Charter airline says it got cold reception in Nunavik
“We’re surprised to see the way people react sometimes to competition”
Nolinor Aviation has plans to expand its services in the Canadian Arctic in 2017, but the airline says it isn’t getting the welcome it hoped for.
The Montreal-based charter service, which already operates in Nunavut, was awarded a contract to fly teachers with the Kativik School Board to and from Nunavik over the Christmas holidays.
But when the airline’s charter arrived in Kuujjuaq Dec. 21 to pick up its first load of passengers, Nolinor’s vice president, Marco Prud’homme, said the flight crew was left to provide its own ramp, ground and counter services.
“Nobody wanted to give us the service,” Prud’homme said. “They were either busy…or said they couldn’t because of outside pressure.”
Prud’homme said the crew built its own ramp to load cargo it moved from the terminal itself, while putting up a portable counter inside the terminal for check-in.
“It’s important to understand that from our perspective, our concern is that passengers who had to walk and cross the taxi way to get to the plane,” he said. “That type of situation, in our view, adds some safety issues.”
Prud’homme said Nolinor did not encounter issues with its other three flights to and from Kuujjuaq over the holiday period, although the airline has written to both the airport and Transport Canada to report the incident.
For its part, the Kativik Regional Government—whose transport department oversees operations at the Kuujjuaq airport—told Nunatsiaq News that ground and ramp services, along with access to airport facilities, “were given in full.”
“The only thing that was not provided was the ground handling services,” the KRG said in a Jan. 9 email. “But this is the responsibility of the airline and is not something we provide.”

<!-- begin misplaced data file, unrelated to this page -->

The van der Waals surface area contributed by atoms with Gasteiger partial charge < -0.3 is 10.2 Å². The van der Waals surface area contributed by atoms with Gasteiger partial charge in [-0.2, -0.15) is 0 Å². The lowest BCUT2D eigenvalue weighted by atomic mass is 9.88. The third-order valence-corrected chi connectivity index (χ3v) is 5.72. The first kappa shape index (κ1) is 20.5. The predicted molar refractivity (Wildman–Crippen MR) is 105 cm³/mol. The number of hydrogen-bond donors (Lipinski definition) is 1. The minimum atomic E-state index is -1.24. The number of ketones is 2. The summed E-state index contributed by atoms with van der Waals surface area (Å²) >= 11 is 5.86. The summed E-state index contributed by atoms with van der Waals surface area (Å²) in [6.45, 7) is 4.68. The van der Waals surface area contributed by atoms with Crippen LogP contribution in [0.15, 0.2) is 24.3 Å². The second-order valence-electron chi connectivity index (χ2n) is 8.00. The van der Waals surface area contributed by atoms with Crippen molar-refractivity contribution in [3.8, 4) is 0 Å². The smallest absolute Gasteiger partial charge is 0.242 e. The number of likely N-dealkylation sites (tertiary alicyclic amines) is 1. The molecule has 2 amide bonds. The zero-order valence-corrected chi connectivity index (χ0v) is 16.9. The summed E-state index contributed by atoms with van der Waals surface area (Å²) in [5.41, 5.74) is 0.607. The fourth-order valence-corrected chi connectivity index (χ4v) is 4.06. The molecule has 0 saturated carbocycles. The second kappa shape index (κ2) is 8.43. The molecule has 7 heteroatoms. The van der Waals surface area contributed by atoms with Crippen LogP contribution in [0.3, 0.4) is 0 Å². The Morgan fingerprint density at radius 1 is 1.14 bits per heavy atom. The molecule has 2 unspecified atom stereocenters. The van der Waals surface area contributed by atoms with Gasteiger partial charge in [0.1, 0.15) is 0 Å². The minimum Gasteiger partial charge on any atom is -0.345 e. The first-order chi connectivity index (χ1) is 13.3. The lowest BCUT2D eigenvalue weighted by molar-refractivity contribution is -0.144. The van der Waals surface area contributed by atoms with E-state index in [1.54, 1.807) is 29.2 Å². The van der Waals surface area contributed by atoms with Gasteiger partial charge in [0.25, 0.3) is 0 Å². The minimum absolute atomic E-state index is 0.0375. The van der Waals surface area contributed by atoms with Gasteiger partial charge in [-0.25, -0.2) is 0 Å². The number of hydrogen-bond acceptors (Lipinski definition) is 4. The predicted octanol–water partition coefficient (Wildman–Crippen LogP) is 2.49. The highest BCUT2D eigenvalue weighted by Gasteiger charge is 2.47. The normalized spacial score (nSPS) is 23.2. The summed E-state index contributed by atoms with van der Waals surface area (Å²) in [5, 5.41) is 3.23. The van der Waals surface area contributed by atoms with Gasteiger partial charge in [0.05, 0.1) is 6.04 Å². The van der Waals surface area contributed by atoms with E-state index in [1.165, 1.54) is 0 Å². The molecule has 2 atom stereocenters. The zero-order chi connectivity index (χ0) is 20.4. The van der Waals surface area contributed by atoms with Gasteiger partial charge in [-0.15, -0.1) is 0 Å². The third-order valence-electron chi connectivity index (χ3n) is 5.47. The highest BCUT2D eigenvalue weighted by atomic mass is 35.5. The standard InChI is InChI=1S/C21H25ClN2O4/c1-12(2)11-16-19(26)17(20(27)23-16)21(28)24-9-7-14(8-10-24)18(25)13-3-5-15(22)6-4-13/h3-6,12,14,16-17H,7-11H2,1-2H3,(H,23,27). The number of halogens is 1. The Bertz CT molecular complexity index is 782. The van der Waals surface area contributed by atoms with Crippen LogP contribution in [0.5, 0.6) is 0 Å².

Air Inuit, the Nunavik-based airline that Nolinor initially contacted for ground and ramp support, directed Nunatsiaq News to its owner, Makivik Corp. for comment.
For its part, Makivik has yet to respond to a request for an interview or comment.
Prud’homme says the incident sends a clear message that new airlines are not welcome in the region.
That’s unfortunate, he says, when northern communities could benefit from improved and cheaper services with more competition in the airline industry.
“We’re surprised to see the way people react sometimes to competition,” Prud’homme said. “Everywhere you go in the aviation industry, people are trying to help each other.”
That won’t stop Nolinor from trying; Prud’homme said the airline’s services are in demand throughout the region, and Nolinor has written to Kuujjuaq airport management to formally request permanent counter space at Nunavik’s main airport hub.
But the airline won’t say what contract or air route it’s eyeing.
The airline, which just celebrated its 25th anniversary, has dropped hints on social media about plans to expand this year.
2017 will be a big year. Be the first to know why on December 31st. #myths and #legend #nolinoraviation Only 3 days to go.
— Nolinor Aviation (@nolinoraviation) December 28, 2016
Nolinor is best-known across the North for providing charter and cargo services for Nunavut’s two operating mines: Agnico Eagle Mines’ Meadowbank mine and Baffinland’s Mary River mine.
But the airline has hit a few dead ends along the way. In 2013, Nolinor teamed up with the Nunavik-based Developpements Aputik to form Uppik Aviation to provide charter services to the region’s mining industry, through the venture never got off the ground.
In 2016, Nolinor teamed up—and then pulled out—of a venture with Iqaluit’s Go Sarvaq to operate regular flights between Iqaluit, Ottawa and Halifax.